Cody answers…

You use the Elemental fumble table when you overexert as well as when you fumble. We’ll clarify this in the update as well.


Mgshammer asks…

The Magic Fumble rules say to roll a d10 and reference the chart. Should they instead say to roll a d10 and subtract from your Base, and then reference the chart? Or perhaps reference the Fumble rules on page 156?

Cody answers…

If the spell is opposed by another player (an attack spell, for instance), when you fumble you roll a second d10 and subtract that value from the initial roll in order to determine if the attack is a potential success or failure. As always in this situation, the d10 explodes so if you roll a 10 on the second roll, you roll again and subtract that value as well. You then consult the fumble table on page 166 using only the value rolled on the second d10 (any additional rerolls of the d10 beyond that initial second one doesn’t matter since the fumble table only goes up to >9). If the spell is not opposed (cast on yourself, for instance, or beneficial for an ally, or simply environmental) there’s no subtraction at all. You simply roll a second d10 and consult the fumble table on page 166 using the rolled result.

For example: Buttercup attempts to cast Puro Dwr, a novice water spell, to ensure the water she just pulled from a nearby spring is safe to drink. Unfortunately, she rolled a 1 on her d10 to cast the spell. Since this spell has no opposing roll, she does not have to worry about subtracting the value of a second d10 from her BASE + roll. Instead, she just rolls a second d10 to determine the fumble result. She does so and the result is a 7. Consulting the fumble table on page 166, she learns the spell fails. Worse, she also suffers an elemental effect. This is a water spell, so she finds herself covered in a layer of frost and ice. She suffers 7 points of damage (damage in this case is equal to the fumble die result) and is frozen. Hopefully her comrades can build a fire to help her warm up.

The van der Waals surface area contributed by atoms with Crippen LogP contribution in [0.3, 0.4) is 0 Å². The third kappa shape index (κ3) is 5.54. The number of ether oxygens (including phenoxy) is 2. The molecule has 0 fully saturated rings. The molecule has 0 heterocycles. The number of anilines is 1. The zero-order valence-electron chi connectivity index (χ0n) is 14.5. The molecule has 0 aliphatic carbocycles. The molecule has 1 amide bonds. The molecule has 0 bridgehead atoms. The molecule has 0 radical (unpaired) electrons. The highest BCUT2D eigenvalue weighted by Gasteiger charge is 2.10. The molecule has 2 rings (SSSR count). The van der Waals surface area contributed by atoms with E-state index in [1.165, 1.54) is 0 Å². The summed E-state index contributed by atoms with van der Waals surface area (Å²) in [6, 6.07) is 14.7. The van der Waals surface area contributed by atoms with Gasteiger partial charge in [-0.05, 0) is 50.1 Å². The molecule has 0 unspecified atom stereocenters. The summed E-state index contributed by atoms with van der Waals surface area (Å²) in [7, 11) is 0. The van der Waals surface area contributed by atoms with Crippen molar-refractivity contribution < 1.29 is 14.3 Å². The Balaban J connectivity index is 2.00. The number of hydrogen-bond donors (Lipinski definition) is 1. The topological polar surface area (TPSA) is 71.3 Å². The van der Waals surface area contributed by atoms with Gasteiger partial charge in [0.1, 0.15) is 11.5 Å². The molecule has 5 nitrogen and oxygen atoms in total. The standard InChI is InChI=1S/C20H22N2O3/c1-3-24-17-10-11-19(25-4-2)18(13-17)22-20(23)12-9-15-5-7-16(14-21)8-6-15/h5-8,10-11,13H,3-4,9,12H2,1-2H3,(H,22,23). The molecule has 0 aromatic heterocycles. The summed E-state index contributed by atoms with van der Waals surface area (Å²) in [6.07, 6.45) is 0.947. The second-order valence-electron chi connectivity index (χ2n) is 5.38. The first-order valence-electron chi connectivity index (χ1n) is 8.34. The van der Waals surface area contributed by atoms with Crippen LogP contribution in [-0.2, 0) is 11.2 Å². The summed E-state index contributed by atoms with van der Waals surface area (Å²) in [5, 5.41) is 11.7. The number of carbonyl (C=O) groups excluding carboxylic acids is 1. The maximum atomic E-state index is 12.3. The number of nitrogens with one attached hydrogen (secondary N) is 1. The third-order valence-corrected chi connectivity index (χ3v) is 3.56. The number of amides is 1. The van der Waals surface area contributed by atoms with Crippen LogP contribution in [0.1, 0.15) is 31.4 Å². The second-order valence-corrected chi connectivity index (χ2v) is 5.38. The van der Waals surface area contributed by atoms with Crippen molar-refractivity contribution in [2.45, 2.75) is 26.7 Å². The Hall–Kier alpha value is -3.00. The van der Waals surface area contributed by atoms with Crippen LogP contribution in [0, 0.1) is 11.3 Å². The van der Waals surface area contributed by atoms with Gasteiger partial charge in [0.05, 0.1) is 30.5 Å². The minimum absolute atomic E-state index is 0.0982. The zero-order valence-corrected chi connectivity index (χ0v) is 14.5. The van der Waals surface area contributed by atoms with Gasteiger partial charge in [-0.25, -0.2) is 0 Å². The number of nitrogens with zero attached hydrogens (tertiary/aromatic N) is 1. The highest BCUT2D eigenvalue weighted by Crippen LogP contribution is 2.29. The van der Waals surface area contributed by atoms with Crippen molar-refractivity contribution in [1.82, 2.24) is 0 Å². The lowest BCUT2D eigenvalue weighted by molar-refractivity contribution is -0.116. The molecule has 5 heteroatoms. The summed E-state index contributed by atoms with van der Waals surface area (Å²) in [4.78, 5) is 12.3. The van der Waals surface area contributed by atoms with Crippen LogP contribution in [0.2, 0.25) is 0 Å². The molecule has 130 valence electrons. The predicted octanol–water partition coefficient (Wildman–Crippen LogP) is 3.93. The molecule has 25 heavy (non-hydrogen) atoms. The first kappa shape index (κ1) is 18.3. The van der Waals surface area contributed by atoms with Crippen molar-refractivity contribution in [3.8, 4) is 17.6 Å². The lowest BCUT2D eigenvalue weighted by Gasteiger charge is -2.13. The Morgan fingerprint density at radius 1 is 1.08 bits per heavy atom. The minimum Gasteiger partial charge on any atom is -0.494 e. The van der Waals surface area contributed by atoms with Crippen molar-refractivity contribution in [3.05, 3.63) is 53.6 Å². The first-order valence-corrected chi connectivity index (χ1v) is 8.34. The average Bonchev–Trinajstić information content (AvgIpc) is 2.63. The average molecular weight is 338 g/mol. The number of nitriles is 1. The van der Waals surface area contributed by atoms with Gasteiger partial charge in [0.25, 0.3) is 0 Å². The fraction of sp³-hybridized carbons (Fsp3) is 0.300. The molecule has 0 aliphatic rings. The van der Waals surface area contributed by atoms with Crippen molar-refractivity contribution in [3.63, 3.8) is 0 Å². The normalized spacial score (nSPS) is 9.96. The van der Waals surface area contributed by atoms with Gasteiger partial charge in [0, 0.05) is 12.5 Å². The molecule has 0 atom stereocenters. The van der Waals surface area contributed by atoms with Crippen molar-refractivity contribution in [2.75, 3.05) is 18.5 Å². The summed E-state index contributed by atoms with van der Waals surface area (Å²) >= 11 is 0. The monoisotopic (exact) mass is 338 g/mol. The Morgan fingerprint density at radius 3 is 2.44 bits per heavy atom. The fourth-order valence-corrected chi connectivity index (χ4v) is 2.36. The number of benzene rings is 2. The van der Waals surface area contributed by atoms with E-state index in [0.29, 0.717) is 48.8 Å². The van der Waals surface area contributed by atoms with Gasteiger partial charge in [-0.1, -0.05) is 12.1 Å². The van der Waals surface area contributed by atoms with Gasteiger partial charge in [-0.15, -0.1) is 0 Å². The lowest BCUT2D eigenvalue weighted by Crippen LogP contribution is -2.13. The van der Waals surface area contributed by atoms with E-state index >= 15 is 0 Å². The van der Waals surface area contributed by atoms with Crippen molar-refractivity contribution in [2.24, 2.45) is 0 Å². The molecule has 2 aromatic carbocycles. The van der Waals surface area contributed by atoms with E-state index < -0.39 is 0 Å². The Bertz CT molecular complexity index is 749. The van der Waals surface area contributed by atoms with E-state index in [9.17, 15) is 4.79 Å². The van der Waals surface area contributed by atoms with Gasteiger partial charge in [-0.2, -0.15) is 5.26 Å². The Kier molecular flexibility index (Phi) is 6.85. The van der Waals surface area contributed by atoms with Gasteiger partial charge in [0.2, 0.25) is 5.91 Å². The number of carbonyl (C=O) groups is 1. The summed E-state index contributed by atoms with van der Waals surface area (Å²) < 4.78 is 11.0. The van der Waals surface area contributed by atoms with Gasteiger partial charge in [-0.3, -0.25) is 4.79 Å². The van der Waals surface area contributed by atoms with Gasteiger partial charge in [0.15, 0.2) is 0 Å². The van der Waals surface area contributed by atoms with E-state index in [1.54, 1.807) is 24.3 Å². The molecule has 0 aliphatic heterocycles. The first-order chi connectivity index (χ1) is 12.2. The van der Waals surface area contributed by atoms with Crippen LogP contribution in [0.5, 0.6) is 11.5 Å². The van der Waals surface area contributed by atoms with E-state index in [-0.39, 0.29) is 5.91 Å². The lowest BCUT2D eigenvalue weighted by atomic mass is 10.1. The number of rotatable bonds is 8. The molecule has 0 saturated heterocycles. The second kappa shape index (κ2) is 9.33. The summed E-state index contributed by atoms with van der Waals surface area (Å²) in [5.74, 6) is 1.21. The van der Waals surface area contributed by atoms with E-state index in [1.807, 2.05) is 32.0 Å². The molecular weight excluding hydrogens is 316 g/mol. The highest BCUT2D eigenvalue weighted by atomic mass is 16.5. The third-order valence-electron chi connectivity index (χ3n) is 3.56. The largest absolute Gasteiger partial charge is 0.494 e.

Mgshammer asks…

Can a spell critically hit?

Cody answers…

Some can! Spells which have physical components (anything that hurls something or would physically strike the opponent) can critically hit. The critical hit is determined the same as it would be with any other weapon. Spells which have no physical component cannot critically hit.


Alisdair James Smith asks…